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Non-Euclidean puzzle game that bends space time


Game Designer

Technical Environment Artist


Windows | Mac

Tale of BaGua is a casual non-Euclidean puzzle game that manipulates with the physicality of time and space.

You play as a Chinese teenager on his quest to recover his family's lost heirloom, the BaGua mirrors, and using its spells, going back in time to unveil his forgotten lineage.

My Responsibilities:

  • Designed core gameplay mechanisms for BaGua mirror interactions.

  • Implemented and iterated mirror stencil and movement functions to ensure the absence of conflicts in different scene layers.

  • Designed and set dressed 5 environments with scene-specific visuals to amplify the game feel, historical facts, and narrative.

  • Optimized scenes to be performant for the web and low-end devices.


The idea for this game came from the theme -  "Root".

The enormous essence of what root can be led to an introspective moment of self-reflecting on my life:

Everyone and everything's present is an incremental result of their history/past.

This eventually became the foundation of the gameplay focusing heavily on the interconnection between the past and the present as puzzle manipulators. You will travel back in time to the same location with a different layout.

For the core gameplay, we want an intuitive and explorative approach to engage the players with the world and the dynamic puzzles. Therefore, the core game loop revolves around navigation and exploration:

  1. Navigate within the scene to reach the BaGua well to retrieve the mirror.

  2. The mirror opens up a new scene of the same location in the past with a different layout.

  3. Use the new location to overcome obstacles and reach the next BaGua mirror.

The interactive mechanisms are integrated into 2 major controllable entities:

  1. Movement of the player.

  2. Dragging and moving the mirrors to allow more movement for the player.


One of the key elements of our gameplay experience is that we DO NOT want players to feel disconnected! We want to push for an explorative and fluid feel in engaging with the world and its puzzles. 

To achieve this, all the levels are designed into one major scene.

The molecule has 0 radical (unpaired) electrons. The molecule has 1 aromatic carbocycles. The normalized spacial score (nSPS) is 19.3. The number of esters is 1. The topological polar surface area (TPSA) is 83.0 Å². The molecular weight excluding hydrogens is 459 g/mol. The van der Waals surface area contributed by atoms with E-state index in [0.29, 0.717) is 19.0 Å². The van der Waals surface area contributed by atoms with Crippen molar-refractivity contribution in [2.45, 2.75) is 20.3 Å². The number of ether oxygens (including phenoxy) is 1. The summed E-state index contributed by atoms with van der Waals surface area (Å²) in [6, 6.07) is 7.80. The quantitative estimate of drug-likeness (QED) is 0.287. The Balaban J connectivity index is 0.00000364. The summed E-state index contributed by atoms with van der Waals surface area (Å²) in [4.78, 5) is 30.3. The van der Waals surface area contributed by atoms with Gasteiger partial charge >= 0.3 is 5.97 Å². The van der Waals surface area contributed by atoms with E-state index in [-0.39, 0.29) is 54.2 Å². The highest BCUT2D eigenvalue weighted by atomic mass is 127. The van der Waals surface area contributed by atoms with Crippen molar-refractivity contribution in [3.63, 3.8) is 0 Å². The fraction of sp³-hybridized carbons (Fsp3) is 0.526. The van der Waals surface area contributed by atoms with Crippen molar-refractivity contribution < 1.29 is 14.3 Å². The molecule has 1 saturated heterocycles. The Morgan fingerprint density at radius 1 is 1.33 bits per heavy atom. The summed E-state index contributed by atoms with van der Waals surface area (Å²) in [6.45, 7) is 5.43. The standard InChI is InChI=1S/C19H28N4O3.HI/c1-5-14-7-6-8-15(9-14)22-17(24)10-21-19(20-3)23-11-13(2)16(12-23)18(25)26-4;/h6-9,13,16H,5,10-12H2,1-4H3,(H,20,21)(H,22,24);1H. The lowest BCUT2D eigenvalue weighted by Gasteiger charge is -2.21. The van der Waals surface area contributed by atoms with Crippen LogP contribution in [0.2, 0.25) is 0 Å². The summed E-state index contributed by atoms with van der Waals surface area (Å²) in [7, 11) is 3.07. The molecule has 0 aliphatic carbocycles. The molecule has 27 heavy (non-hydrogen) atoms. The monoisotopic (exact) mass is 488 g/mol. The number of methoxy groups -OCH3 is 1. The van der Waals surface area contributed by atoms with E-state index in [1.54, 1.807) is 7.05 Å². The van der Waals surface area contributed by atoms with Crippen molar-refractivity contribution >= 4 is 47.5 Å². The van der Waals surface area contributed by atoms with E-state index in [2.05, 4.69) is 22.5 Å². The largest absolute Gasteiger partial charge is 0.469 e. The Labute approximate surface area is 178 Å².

Stencil shader is used to filter each scene in its own layers assigned to a specific stencil value. The BaGua mirror is the filter plane that adds the value when stacked together, hence the intersections of the mirrors will filter a new scene with a higher stencil value.

Basic Gameplay-min.gif


Conditions are set to ensure there are no conflicts when players are in different layers of the scene, or else the players will either get stuck in walls or travel through buildings!

To unpack this problem into its components, I only need to address the conditions of the selected mirror since only active mirrors can be moved, and only ONE mirror can be actively selected at all times. The two main protocols of the mirror logic follows:

When a mirror is selected, check if the player is in the mirror.

  1. If not, check for colliders at the layer for the mirror.

  2. If yes, check for colliders at the layer below the mirror.

Same conditions apply to player movement into and out of mirrors.


Intuitive tutorial fully imbedded into the visuals and gameplay.

Stacking multiple mirrors for better visibility and controls.

Environmental storytelling.


Each scene is designed with specific color palettes to distinguish its layout during gameplay when there are a large amount of mirrors present in the scene.

Articulated POIs to highlight where the BaGua well objective is while being coherent to the location and time presence.

Environmental storytelling elements to connect the narrative and historical facts together.

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